The FDA is reportedly set to announce a decision that would force movie theater operators to post calorie counts next to their items in the same way that restaurant chains must. Not surprisingly, the theater owners are popping mad about this possibility.
According to a piece in today’s L.A. Times, the National Association of Theatre Owners has been lobbying the FDA and congressional staff members to exempt movie theaters from the nutritional labeling requirement.
“We’re not restaurants where people go to eat and satisfy themselves,” the group’s general counsel told the paper. “It’s dinner and a movie, not dinner at a movie.”
Of course, movie theater food is often more expensive than dinner… and profitable for the theater chains.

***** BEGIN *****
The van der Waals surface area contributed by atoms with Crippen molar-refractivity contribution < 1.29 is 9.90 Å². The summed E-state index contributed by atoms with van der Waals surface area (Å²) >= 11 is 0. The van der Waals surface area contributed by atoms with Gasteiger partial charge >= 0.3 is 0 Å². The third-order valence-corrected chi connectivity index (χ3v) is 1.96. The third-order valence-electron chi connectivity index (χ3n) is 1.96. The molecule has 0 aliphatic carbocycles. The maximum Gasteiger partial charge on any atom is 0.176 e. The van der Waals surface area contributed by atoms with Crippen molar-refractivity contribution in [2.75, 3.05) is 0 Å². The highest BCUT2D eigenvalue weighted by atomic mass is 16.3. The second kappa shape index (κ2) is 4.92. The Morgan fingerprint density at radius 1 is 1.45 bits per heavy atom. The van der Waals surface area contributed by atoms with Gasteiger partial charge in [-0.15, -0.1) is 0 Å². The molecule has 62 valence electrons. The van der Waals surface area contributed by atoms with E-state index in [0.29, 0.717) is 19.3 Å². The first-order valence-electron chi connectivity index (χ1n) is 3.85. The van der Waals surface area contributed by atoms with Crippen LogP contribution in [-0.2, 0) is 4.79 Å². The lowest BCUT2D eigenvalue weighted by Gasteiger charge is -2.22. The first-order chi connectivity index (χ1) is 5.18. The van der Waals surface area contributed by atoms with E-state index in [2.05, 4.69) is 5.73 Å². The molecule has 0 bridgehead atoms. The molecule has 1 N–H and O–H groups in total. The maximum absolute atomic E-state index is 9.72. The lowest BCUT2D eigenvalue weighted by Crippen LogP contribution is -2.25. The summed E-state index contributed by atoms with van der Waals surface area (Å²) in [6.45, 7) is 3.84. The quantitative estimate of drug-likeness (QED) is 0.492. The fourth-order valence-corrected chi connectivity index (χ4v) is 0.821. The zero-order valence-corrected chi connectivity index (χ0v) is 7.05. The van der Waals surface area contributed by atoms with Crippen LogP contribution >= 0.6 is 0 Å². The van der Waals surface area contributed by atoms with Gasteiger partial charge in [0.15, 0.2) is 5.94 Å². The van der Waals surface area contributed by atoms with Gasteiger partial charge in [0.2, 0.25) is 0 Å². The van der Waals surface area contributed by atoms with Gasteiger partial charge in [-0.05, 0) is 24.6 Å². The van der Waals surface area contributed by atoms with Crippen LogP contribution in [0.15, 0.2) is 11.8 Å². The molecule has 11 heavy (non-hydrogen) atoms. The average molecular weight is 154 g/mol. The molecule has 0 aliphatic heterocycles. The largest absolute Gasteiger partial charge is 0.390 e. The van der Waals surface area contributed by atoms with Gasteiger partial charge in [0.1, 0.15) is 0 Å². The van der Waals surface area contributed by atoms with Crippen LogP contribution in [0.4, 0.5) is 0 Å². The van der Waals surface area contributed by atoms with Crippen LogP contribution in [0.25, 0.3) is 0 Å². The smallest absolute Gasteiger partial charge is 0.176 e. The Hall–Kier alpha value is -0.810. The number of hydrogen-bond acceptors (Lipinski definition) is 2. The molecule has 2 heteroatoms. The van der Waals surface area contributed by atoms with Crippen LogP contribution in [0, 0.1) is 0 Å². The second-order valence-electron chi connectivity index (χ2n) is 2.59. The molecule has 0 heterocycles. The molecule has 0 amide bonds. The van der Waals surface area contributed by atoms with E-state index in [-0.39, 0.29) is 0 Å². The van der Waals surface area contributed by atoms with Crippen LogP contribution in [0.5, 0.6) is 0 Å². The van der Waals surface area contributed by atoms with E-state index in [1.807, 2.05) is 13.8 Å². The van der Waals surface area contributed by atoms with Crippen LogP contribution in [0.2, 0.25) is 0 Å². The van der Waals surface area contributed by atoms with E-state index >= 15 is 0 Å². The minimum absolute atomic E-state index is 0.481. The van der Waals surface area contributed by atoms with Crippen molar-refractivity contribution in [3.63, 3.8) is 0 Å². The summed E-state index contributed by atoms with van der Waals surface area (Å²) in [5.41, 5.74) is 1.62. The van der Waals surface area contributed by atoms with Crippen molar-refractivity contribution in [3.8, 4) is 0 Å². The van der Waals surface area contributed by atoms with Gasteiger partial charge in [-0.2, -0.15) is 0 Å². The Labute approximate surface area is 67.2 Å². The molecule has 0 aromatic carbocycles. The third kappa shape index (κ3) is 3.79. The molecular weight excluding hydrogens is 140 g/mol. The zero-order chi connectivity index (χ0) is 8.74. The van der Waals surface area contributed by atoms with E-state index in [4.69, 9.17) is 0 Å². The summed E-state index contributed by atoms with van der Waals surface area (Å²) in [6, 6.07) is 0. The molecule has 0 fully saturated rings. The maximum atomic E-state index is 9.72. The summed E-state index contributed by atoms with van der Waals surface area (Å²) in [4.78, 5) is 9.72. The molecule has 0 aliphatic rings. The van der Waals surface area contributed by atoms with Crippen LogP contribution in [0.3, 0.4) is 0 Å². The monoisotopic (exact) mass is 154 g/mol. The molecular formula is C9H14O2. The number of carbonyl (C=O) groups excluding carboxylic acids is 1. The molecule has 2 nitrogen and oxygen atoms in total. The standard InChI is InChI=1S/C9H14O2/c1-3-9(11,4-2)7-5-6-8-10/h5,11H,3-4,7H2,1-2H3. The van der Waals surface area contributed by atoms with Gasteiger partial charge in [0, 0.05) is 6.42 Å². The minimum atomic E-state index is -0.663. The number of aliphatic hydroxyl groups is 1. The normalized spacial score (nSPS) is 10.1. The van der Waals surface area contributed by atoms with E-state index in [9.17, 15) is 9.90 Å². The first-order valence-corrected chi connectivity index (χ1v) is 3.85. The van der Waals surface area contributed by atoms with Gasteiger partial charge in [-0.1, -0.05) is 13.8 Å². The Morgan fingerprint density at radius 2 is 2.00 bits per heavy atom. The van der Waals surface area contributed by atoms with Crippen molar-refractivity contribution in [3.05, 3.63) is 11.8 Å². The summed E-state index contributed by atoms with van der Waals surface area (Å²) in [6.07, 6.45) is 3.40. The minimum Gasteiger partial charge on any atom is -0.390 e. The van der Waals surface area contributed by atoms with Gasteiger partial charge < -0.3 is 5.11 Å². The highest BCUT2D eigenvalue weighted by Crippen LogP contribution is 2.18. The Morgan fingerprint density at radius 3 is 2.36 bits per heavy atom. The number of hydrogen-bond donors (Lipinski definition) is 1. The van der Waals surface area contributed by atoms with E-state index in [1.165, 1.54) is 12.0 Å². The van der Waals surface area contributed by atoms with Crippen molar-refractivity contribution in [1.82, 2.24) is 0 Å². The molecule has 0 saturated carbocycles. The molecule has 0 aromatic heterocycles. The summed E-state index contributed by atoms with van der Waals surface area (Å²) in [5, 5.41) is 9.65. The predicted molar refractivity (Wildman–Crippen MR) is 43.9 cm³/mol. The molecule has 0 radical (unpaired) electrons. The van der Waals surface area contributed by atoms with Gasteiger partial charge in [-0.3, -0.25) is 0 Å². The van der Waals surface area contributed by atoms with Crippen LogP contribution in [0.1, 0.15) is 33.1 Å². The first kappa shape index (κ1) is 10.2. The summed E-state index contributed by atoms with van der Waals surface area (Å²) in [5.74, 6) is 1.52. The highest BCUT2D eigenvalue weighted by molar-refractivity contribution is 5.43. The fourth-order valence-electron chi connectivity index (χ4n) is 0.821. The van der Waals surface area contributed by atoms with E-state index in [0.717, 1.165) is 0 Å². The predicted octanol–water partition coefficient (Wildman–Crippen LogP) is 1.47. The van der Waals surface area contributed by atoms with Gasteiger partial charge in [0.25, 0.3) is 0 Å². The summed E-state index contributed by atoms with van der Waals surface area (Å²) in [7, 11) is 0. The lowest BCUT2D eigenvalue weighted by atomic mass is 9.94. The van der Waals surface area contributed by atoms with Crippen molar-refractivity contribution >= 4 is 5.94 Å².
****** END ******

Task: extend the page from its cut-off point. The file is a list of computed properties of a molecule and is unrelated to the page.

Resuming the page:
The Times quotes the CFO of Regal Entertainment Group as saying, “We sell a bucket of popcorn for about $6. Our cost in that $6 bucket of popcorn is about 15 cents or 20 cents. So if that cost doubles, it doesn’t really hurt me that much.”
But it might be hurting the people that eat the popcorn. A 2009 study by the spoilsports at the Center for Science in the Public Interest found that a large popcorn serving contained upward of 1,460 calories, almost as much as downing three Big Macs (approx. 1,600 calories).
Should theaters have to post calorie counts just like everyone else, or is movie theater food somehow different than restaurant food?